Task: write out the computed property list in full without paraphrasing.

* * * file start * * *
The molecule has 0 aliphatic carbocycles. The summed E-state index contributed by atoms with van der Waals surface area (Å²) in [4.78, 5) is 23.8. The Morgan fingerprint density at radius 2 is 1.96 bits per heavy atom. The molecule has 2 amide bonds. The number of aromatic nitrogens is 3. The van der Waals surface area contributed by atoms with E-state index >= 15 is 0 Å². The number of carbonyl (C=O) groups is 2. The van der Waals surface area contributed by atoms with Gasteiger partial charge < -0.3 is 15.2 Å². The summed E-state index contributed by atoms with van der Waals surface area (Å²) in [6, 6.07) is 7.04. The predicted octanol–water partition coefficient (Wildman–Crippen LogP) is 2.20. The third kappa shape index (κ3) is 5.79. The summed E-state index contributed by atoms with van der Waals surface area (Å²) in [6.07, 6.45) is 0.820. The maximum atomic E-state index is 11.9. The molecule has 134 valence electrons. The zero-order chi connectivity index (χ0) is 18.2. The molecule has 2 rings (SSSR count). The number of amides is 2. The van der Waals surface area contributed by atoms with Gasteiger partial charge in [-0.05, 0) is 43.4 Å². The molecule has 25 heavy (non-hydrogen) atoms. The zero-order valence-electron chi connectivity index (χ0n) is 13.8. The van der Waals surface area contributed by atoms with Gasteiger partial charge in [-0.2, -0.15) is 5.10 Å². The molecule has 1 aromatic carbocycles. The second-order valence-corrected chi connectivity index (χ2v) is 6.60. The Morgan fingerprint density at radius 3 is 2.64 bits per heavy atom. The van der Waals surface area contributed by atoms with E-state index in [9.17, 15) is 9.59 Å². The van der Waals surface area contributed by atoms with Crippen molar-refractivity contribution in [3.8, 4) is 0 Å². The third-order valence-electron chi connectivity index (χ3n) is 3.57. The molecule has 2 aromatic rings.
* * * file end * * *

The molecule has 0 aliphatic carbocycles. The summed E-state index contributed by atoms with van der Waals surface area (Å²) in [4.78, 5) is 23.8. The Morgan fingerprint density at radius 2 is 1.96 bits per heavy atom. The molecule has 2 amide bonds. The number of aromatic nitrogens is 3. The van der Waals surface area contributed by atoms with E-state index >= 15 is 0 Å². The number of carbonyl (C=O) groups is 2. The van der Waals surface area contributed by atoms with Gasteiger partial charge < -0.3 is 15.2 Å². The summed E-state index contributed by atoms with van der Waals surface area (Å²) in [6, 6.07) is 7.04. The predicted octanol–water partition coefficient (Wildman–Crippen LogP) is 2.20. The third kappa shape index (κ3) is 5.79. The summed E-state index contributed by atoms with van der Waals surface area (Å²) in [6.07, 6.45) is 0.820. The maximum atomic E-state index is 11.9. The molecule has 134 valence electrons. The zero-order chi connectivity index (χ0) is 18.2. The molecule has 2 rings (SSSR count). The number of amides is 2. The van der Waals surface area contributed by atoms with Gasteiger partial charge in [-0.05, 0) is 43.4 Å². The molecule has 25 heavy (non-hydrogen) atoms. The zero-order valence-electron chi connectivity index (χ0n) is 13.8. The van der Waals surface area contributed by atoms with Gasteiger partial charge in [-0.2, -0.15) is 5.10 Å². The molecule has 1 aromatic carbocycles. The second-order valence-corrected chi connectivity index (χ2v) is 6.60. The Morgan fingerprint density at radius 3 is 2.64 bits per heavy atom. The van der Waals surface area contributed by atoms with E-state index in [9.17, 15) is 9.59 Å². The van der Waals surface area contributed by atoms with Crippen molar-refractivity contribution in [3.8, 4) is 0 Å². The third-order valence-electron chi connectivity index (χ3n) is 3.57. The molecule has 2 aromatic rings.